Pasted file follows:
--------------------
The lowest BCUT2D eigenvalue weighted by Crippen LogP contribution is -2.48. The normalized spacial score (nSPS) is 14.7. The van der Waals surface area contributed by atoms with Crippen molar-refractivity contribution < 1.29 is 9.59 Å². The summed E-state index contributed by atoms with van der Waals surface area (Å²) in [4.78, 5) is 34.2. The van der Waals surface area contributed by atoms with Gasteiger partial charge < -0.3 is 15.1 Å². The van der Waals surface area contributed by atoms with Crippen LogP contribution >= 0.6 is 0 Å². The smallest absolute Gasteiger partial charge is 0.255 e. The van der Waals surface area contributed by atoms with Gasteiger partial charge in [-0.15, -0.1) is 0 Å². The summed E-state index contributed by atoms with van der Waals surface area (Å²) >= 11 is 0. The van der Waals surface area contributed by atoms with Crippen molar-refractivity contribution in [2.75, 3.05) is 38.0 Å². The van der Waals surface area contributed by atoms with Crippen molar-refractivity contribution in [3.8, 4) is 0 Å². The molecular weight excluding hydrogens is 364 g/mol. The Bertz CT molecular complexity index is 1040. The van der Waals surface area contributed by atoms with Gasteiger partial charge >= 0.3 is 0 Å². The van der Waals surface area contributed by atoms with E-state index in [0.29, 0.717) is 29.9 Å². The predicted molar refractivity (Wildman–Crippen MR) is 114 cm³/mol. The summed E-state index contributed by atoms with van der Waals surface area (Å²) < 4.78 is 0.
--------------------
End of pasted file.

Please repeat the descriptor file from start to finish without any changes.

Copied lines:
The lowest BCUT2D eigenvalue weighted by Crippen LogP contribution is -2.48. The normalized spacial score (nSPS) is 14.7. The van der Waals surface area contributed by atoms with Crippen molar-refractivity contribution < 1.29 is 9.59 Å². The summed E-state index contributed by atoms with van der Waals surface area (Å²) in [4.78, 5) is 34.2. The van der Waals surface area contributed by atoms with Gasteiger partial charge < -0.3 is 15.1 Å². The van der Waals surface area contributed by atoms with Crippen LogP contribution >= 0.6 is 0 Å². The smallest absolute Gasteiger partial charge is 0.255 e. The van der Waals surface area contributed by atoms with Gasteiger partial charge in [-0.15, -0.1) is 0 Å². The summed E-state index contributed by atoms with van der Waals surface area (Å²) >= 11 is 0. The van der Waals surface area contributed by atoms with Crippen molar-refractivity contribution in [2.75, 3.05) is 38.0 Å². The van der Waals surface area contributed by atoms with Crippen molar-refractivity contribution in [3.8, 4) is 0 Å². The molecular weight excluding hydrogens is 364 g/mol. The Bertz CT molecular complexity index is 1040. The van der Waals surface area contributed by atoms with Gasteiger partial charge >= 0.3 is 0 Å². The van der Waals surface area contributed by atoms with E-state index in [0.29, 0.717) is 29.9 Å². The predicted molar refractivity (Wildman–Crippen MR) is 114 cm³/mol. The summed E-state index contributed by atoms with van der Waals surface area (Å²) < 4.78 is 0.